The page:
My difficulty in separating the act of marking from the (imagined) harm it would inflict is a common response. The fear I felt at the prospect of cutting/permanently marking O'Reilly made me reconsider the complex politics of power between one and other in terms of economies of exchange. The opportunity of relinquishing responsibility becomes a critical factor in our immersion into or acceptance of the shared scene. Sado-masochistic undertones surface and submerse as pain and pleasure become inextricably inter-twined.

Lyn Gardner, Arts Correspondent for The Guardian wrote of a later One to One she encountered with O'Reilly, her January 2005 piece, "Inthewrongplaceness Sleeping bio beauties" performed at Home gallery, London;

The breakdown of the barrier between audience and performer may create feelings of anxiety and uncertainty - but it also inspires a sense of risk and opportunity. (6)

O'Reilly's refusal to 'fix the meaning of her work', reaffirms her desire to allow the 'shared moment' between her-self and other to 'be' the performance, loosely bordered by the frame she describes as 'A highly stylised, highly structured, heightened social interaction'. The One to One of O'Reilly's provocatively ambiguous and challenging works re-asserts and re-questions our desire to be in this uneasy space that considers the body as flesh and the skin as canvass for the other's invited act. The environment O'Reilly cultivates undoubtedly produces a conflicting sense of risk and opportunity that for me intimated inter-corporeal introspection.

O'Reilly's reference to Michel Foucault's writing around the panopticon as focal agent of heightened surveillance can be seen in her playing out of the abjection of her-self - exploring where she ends and where she begins. In turn, we are re-minded of our physical, emotional, inter-corporeal endings and beginnings, ruptures and unions. This space of mutual surveillance, acute watching and witnessing, immediately situates the performance event in an intense immersion of corporeal intimacy. O'Reilly's (hysteric) refusal to define the border between 'subject' and 'object' combined with her design of risk-perforated intimacy within this shattered frame (of meaning), further pushes responsibility of the readability of this act onto the witness / collaborator. Issues of surveillance, inter-action with other-ness and the visceral nature of bodily states continue to feed demonstrations of abjection, compulsion, rejection and transgression that mark and re-mark the shared experience of inter-corporeality in these intimate acts.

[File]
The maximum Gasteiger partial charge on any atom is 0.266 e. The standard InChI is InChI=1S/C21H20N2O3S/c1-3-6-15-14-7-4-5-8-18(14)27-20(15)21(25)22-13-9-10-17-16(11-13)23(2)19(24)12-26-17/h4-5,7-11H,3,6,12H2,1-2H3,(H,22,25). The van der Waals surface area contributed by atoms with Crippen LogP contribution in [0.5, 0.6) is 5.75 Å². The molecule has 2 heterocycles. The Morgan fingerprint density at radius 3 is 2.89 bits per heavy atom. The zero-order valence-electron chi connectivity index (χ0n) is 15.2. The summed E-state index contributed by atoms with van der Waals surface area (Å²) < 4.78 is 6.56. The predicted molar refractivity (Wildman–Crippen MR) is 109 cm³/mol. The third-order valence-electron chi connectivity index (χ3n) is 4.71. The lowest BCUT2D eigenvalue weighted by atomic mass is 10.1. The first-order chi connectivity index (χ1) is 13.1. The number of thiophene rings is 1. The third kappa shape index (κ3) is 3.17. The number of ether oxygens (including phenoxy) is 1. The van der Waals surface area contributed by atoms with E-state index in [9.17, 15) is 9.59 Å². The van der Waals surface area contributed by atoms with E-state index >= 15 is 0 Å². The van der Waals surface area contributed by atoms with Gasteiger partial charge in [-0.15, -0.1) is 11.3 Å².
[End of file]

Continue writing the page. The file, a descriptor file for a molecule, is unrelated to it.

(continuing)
(FIGURE 6) I would like now to touch upon the most therapeutic piece of performance I have ever experienced, a feeling echoed by many participants in response to Random Scream's One to One piece, "Reflection". The company - Davis Freeman and Lilia Mestre - had been invited to perform as guests of Forced Entertainment's twenty year anniversary celebrations that took place at Riverside Studios, London, in late 2004. Called to have my photograph taken a short while before my performance "slot", a sense that my own part in the piece would be on show began to emerge. A short wait in the vestibule ended when a bulb turned from red to green and I entered the darkened space. Soft lighting on an armchair and free-standing lamp guided me to take a seat. Settling into my surroundings, I found myself facing an identical chair and lamp at the other end of the dark studio space; the mirror image of "my" set, the only part missing in the reflection was "me". From the opposite corner of the room, a man gingerly appeared. His movements were slow and considered, tenderising the fact that he was wearing the photograph of my face.

For five minutes, Freeman's acutely sensitive movements and gently reassuring gestures moved himself/myself closer towards myself/other. His seemingly intuitive episodes of tableau vivant were led by a gliding momentum that demonstrated his conviction and self-assured behaviour. Freeman's mastery in adopting my form (face) was led by his ability to do so in a way that felt liberating and secure rather than jarred and intimidating. At one moment he slid to the floor and positioned himself (myself) into a playful yet provocatively seductive pose, his hands stretching over and down his body and an odd sensation of being the object of my own desire stimulated my senses and dilated my pupils in desire and confusion in equal parts. That my gaze at this moment was filled with the reflection of myself enabled a tender desire and will for re-connection with my-self. As Freeman's movements gradually brought him closer to my place, his sensitivity in representing my own being/body grew and emanated with each gesture and step closer. His trained dancer's total control of his/my body re-sensitized my feelings toward it/myself. Standing tall above me, Freeman took my hand and placed it on his thumping heart. This brief moment of touch was charged with an inexplicable sensory electrification as, looking down at me, Freeman gestured towards solace, peace and an overwhelming expression of love; I felt re-embodied.